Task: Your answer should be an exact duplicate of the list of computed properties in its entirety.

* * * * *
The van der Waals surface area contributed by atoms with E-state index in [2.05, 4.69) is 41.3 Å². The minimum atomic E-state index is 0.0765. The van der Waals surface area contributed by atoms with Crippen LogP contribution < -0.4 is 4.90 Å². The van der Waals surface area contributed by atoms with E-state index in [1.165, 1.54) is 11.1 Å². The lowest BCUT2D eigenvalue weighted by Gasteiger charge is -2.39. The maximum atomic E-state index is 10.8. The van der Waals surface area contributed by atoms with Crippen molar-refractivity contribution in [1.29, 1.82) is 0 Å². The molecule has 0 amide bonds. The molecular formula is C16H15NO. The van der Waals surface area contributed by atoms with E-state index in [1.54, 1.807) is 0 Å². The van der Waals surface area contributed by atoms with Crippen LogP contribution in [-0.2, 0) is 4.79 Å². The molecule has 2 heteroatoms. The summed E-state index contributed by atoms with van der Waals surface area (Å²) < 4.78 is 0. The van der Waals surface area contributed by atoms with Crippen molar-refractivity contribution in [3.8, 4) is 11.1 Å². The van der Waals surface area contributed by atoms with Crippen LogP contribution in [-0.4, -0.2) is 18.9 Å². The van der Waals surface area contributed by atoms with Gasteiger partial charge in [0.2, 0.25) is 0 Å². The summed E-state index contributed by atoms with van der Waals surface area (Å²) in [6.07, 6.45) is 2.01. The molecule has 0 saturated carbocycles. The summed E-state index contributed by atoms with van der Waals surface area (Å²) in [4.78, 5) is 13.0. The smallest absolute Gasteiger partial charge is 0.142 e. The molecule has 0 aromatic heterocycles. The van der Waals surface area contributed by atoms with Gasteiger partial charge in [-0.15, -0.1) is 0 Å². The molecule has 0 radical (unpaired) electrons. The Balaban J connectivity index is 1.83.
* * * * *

The van der Waals surface area contributed by atoms with E-state index in [2.05, 4.69) is 41.3 Å². The minimum atomic E-state index is 0.0765. The van der Waals surface area contributed by atoms with Crippen LogP contribution < -0.4 is 4.90 Å². The van der Waals surface area contributed by atoms with E-state index in [1.165, 1.54) is 11.1 Å². The lowest BCUT2D eigenvalue weighted by Gasteiger charge is -2.39. The maximum atomic E-state index is 10.8. The van der Waals surface area contributed by atoms with Crippen molar-refractivity contribution in [1.29, 1.82) is 0 Å². The molecule has 0 amide bonds. The molecular formula is C16H15NO. The van der Waals surface area contributed by atoms with E-state index in [1.54, 1.807) is 0 Å². The van der Waals surface area contributed by atoms with Crippen LogP contribution in [-0.2, 0) is 4.79 Å². The molecule has 2 heteroatoms. The summed E-state index contributed by atoms with van der Waals surface area (Å²) < 4.78 is 0. The van der Waals surface area contributed by atoms with Crippen molar-refractivity contribution in [3.8, 4) is 11.1 Å². The van der Waals surface area contributed by atoms with Crippen LogP contribution in [-0.4, -0.2) is 18.9 Å². The van der Waals surface area contributed by atoms with Gasteiger partial charge in [0.2, 0.25) is 0 Å². The summed E-state index contributed by atoms with van der Waals surface area (Å²) in [6.07, 6.45) is 2.01. The molecule has 0 saturated carbocycles. The summed E-state index contributed by atoms with van der Waals surface area (Å²) in [4.78, 5) is 13.0. The smallest absolute Gasteiger partial charge is 0.142 e. The molecule has 0 aromatic heterocycles. The van der Waals surface area contributed by atoms with Gasteiger partial charge in [-0.15, -0.1) is 0 Å². The molecule has 0 radical (unpaired) electrons. The Balaban J connectivity index is 1.83.